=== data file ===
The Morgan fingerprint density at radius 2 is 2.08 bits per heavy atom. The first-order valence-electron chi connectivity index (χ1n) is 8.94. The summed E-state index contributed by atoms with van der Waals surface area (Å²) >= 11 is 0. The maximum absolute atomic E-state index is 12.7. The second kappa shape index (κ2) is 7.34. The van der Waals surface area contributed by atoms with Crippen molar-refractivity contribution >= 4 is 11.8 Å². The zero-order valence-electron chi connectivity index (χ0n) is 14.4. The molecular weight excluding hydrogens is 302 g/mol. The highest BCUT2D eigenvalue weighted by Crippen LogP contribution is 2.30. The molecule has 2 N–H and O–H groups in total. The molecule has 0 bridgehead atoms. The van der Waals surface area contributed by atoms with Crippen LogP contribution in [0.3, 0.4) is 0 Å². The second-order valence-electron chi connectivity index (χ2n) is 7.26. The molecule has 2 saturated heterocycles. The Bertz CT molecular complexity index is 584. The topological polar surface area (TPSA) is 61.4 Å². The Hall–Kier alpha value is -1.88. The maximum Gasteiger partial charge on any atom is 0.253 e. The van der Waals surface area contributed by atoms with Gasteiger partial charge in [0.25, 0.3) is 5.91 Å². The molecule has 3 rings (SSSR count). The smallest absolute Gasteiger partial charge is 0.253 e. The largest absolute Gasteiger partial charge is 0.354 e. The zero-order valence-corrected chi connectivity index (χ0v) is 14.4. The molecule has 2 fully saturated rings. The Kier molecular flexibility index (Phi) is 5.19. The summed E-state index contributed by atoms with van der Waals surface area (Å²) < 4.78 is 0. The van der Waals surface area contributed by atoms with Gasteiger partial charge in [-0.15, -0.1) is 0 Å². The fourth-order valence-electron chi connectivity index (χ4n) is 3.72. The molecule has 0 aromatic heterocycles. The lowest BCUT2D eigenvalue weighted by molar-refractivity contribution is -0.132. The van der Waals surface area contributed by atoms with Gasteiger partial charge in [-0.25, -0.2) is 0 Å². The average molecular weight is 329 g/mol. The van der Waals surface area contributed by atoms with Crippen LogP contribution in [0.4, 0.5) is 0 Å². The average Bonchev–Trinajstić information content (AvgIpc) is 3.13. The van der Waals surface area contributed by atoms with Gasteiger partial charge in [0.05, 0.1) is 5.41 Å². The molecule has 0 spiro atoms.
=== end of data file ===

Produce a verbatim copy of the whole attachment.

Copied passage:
The Morgan fingerprint density at radius 2 is 2.08 bits per heavy atom. The first-order valence-electron chi connectivity index (χ1n) is 8.94. The summed E-state index contributed by atoms with van der Waals surface area (Å²) >= 11 is 0. The maximum absolute atomic E-state index is 12.7. The second kappa shape index (κ2) is 7.34. The van der Waals surface area contributed by atoms with Crippen molar-refractivity contribution >= 4 is 11.8 Å². The zero-order valence-electron chi connectivity index (χ0n) is 14.4. The molecular weight excluding hydrogens is 302 g/mol. The highest BCUT2D eigenvalue weighted by Crippen LogP contribution is 2.30. The molecule has 2 N–H and O–H groups in total. The molecule has 0 bridgehead atoms. The van der Waals surface area contributed by atoms with Crippen LogP contribution in [0.3, 0.4) is 0 Å². The second-order valence-electron chi connectivity index (χ2n) is 7.26. The molecule has 2 saturated heterocycles. The Bertz CT molecular complexity index is 584. The topological polar surface area (TPSA) is 61.4 Å². The Hall–Kier alpha value is -1.88. The maximum Gasteiger partial charge on any atom is 0.253 e. The van der Waals surface area contributed by atoms with Gasteiger partial charge in [0.25, 0.3) is 5.91 Å². The molecule has 3 rings (SSSR count). The smallest absolute Gasteiger partial charge is 0.253 e. The largest absolute Gasteiger partial charge is 0.354 e. The zero-order valence-corrected chi connectivity index (χ0v) is 14.4. The molecule has 2 fully saturated rings. The Kier molecular flexibility index (Phi) is 5.19. The summed E-state index contributed by atoms with van der Waals surface area (Å²) < 4.78 is 0. The van der Waals surface area contributed by atoms with Gasteiger partial charge in [-0.15, -0.1) is 0 Å². The fourth-order valence-electron chi connectivity index (χ4n) is 3.72. The molecule has 0 aromatic heterocycles. The lowest BCUT2D eigenvalue weighted by molar-refractivity contribution is -0.132. The van der Waals surface area contributed by atoms with Gasteiger partial charge in [-0.25, -0.2) is 0 Å². The average molecular weight is 329 g/mol. The van der Waals surface area contributed by atoms with Crippen LogP contribution in [0.4, 0.5) is 0 Å². The average Bonchev–Trinajstić information content (AvgIpc) is 3.13. The van der Waals surface area contributed by atoms with Gasteiger partial charge in [0.05, 0.1) is 5.41 Å². The molecule has 0 spiro atoms.